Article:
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  • Archuleta A. Chisolm

A Way With Color


My relationship with my chocolate skin began at the age of eleven. I was obsessed with becoming a supermodel, despite knowing that I’d probably never be taller than five feet. Every month, I convinced my mother to purchase every beauty magazine at the grocery store — Vogue, Harper’s Bazaar, Elle, Cosmopolitan, and Mademoiselle. Those magazines added up, once we got to the register. But she always came through for me.


I would carefully tear out photos of models and tape them to my wall. What started as a collage on one wall morphed into magazine wallpaper that covered every inch of the four walls in my bedroom.


One day, I walked into my room and began the scan each picture. I realized that I had either white models or light-skinned Black models. I felt confused. Where were the models who looked like me? I pulled out all of my magazines desperate to find a model who looked like me. Although few in number, I found them. I had passed them by. Why didn’t I notice them before? I started to tear out those pages to cover the others I had on the wall. I shifted my own perspective, but it would take years to value my own dark skin.


Recently, a Texas prosecutor that practices law by day and is a social media chef at night, came under fire for colorist tweets that he made several years ago. He compares dark-skinned Black women to trash, saying they are “too Black,” and crops them out of photos to make it more appealing in his eyes; he claimed dark-skinned girls are always complaining; he says that dark-skinned girls are coal and coal doesn’t shine.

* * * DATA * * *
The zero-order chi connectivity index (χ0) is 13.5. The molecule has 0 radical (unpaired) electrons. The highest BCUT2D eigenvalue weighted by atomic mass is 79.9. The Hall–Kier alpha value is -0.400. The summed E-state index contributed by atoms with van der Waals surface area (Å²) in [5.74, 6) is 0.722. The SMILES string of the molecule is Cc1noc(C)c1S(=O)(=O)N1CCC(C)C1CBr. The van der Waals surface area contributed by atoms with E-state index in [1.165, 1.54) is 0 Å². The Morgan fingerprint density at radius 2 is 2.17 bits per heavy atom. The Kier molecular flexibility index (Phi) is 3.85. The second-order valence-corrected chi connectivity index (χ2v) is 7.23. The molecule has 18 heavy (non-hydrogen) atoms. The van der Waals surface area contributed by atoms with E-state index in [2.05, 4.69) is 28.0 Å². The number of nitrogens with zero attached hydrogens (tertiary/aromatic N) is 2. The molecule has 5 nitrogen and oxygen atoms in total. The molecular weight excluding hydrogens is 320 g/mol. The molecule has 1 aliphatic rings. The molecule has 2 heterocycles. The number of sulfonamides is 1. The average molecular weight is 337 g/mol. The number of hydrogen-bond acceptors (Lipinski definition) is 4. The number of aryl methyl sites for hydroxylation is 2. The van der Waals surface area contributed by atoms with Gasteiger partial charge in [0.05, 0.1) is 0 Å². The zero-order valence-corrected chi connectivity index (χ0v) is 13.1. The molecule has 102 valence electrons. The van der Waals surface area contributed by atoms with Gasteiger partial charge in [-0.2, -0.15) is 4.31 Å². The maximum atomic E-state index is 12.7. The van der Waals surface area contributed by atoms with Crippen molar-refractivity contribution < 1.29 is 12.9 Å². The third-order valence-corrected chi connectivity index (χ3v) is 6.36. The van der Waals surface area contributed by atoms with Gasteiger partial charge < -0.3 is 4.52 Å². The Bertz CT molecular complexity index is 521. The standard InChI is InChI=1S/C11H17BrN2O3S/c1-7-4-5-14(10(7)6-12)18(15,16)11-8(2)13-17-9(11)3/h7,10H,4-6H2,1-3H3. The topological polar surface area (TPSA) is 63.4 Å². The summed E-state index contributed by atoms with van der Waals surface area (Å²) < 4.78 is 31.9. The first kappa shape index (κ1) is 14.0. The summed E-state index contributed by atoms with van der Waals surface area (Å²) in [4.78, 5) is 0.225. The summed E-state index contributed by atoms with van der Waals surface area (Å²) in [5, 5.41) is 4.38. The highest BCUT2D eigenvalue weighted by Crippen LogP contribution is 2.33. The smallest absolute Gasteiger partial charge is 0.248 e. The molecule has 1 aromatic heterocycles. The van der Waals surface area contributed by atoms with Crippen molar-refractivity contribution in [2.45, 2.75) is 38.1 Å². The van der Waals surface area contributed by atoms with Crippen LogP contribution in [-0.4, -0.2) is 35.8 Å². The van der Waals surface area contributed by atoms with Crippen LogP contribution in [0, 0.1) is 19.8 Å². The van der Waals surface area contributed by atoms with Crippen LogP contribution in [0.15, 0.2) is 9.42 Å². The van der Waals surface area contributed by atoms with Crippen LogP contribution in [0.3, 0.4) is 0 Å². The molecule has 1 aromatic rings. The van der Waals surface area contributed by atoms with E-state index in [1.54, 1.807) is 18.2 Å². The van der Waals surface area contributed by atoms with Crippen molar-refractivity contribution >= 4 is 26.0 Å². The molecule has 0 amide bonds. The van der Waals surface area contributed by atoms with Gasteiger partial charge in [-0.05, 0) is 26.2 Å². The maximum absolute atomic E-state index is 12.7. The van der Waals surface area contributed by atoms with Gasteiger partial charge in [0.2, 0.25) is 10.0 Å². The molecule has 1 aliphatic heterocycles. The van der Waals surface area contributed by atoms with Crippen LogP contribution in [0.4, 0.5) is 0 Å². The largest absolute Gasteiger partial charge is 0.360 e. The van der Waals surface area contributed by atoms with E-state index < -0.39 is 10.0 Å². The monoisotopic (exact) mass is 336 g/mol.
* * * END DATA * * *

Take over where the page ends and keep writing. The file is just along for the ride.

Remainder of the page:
This dude deliberately targeted Black women, in the vilest way, in order to increase his social media following.


In the year of our Lord, 2023, there are still Black men out here just hating Black women. And dark-skinned Black women in particular.


The truth is, dark-skinned Black women face colorism like no other. ‘‘You're just jealous of light-skinned women" and ‘‘You're just insecure'', are two examples of what we hear. Keeping that in mind, we can think of our skin being turned into a weapon, one that is used against us in our own community. You’d be surprised of the things I have encountered, simply because I am chocolate girl. Let’s just say the ignorance is real, and it’s a very hurtful thing to be on the receiving end of.


The hateful nature of colorism has been embedded in us since slavery; to divide our own race and establish a menacing hierarchy that achieves nothing but even more division.


I am not sure how we get free from the trap of colorism, but as with most things in life, I know it begins with being able to talk about it openly. But I think the time has come to be more explicit in our strategies, to have the difficult conversations, to acknowledge when they make us uncomfortable, or remind us of our own individual pain. To have your life dictated by something you are not even allowed to name is a special kind of cruelty. The way to begin to combat it is to speak about it, confront it, change, and have accountability.




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